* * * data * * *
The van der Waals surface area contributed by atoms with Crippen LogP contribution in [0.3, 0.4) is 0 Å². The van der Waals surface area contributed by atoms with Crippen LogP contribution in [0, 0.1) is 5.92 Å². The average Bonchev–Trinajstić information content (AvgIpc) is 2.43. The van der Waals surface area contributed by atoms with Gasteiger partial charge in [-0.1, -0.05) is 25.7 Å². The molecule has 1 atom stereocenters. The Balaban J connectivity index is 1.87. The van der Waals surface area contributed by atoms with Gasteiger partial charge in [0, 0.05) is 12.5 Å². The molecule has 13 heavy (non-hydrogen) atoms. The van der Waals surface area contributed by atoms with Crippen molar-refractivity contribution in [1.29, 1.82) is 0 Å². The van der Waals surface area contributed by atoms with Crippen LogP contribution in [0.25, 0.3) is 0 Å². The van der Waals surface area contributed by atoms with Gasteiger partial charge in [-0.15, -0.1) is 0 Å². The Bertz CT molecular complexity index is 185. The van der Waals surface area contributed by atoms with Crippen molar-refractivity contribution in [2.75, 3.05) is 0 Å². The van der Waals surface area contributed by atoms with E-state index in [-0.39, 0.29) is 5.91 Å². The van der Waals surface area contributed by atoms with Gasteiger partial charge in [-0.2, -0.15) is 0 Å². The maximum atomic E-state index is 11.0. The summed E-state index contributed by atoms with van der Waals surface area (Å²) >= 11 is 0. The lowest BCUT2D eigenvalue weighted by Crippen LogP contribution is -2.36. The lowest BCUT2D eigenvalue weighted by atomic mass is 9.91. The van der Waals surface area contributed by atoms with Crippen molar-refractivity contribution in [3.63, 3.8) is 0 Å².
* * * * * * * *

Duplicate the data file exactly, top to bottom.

The van der Waals surface area contributed by atoms with Crippen LogP contribution in [0.3, 0.4) is 0 Å². The van der Waals surface area contributed by atoms with Crippen LogP contribution in [0, 0.1) is 5.92 Å². The average Bonchev–Trinajstić information content (AvgIpc) is 2.43. The van der Waals surface area contributed by atoms with Gasteiger partial charge in [-0.1, -0.05) is 25.7 Å². The molecule has 1 atom stereocenters. The Balaban J connectivity index is 1.87. The van der Waals surface area contributed by atoms with Gasteiger partial charge in [0, 0.05) is 12.5 Å². The molecule has 13 heavy (non-hydrogen) atoms. The van der Waals surface area contributed by atoms with Crippen molar-refractivity contribution in [1.29, 1.82) is 0 Å². The van der Waals surface area contributed by atoms with Crippen LogP contribution in [0.25, 0.3) is 0 Å². The van der Waals surface area contributed by atoms with Gasteiger partial charge in [-0.15, -0.1) is 0 Å². The Bertz CT molecular complexity index is 185. The van der Waals surface area contributed by atoms with Crippen molar-refractivity contribution in [2.75, 3.05) is 0 Å². The van der Waals surface area contributed by atoms with E-state index in [-0.39, 0.29) is 5.91 Å². The van der Waals surface area contributed by atoms with Gasteiger partial charge in [-0.2, -0.15) is 0 Å². The maximum atomic E-state index is 11.0. The summed E-state index contributed by atoms with van der Waals surface area (Å²) >= 11 is 0. The lowest BCUT2D eigenvalue weighted by Crippen LogP contribution is -2.36. The lowest BCUT2D eigenvalue weighted by atomic mass is 9.91. The van der Waals surface area contributed by atoms with Crippen molar-refractivity contribution in [3.63, 3.8) is 0 Å².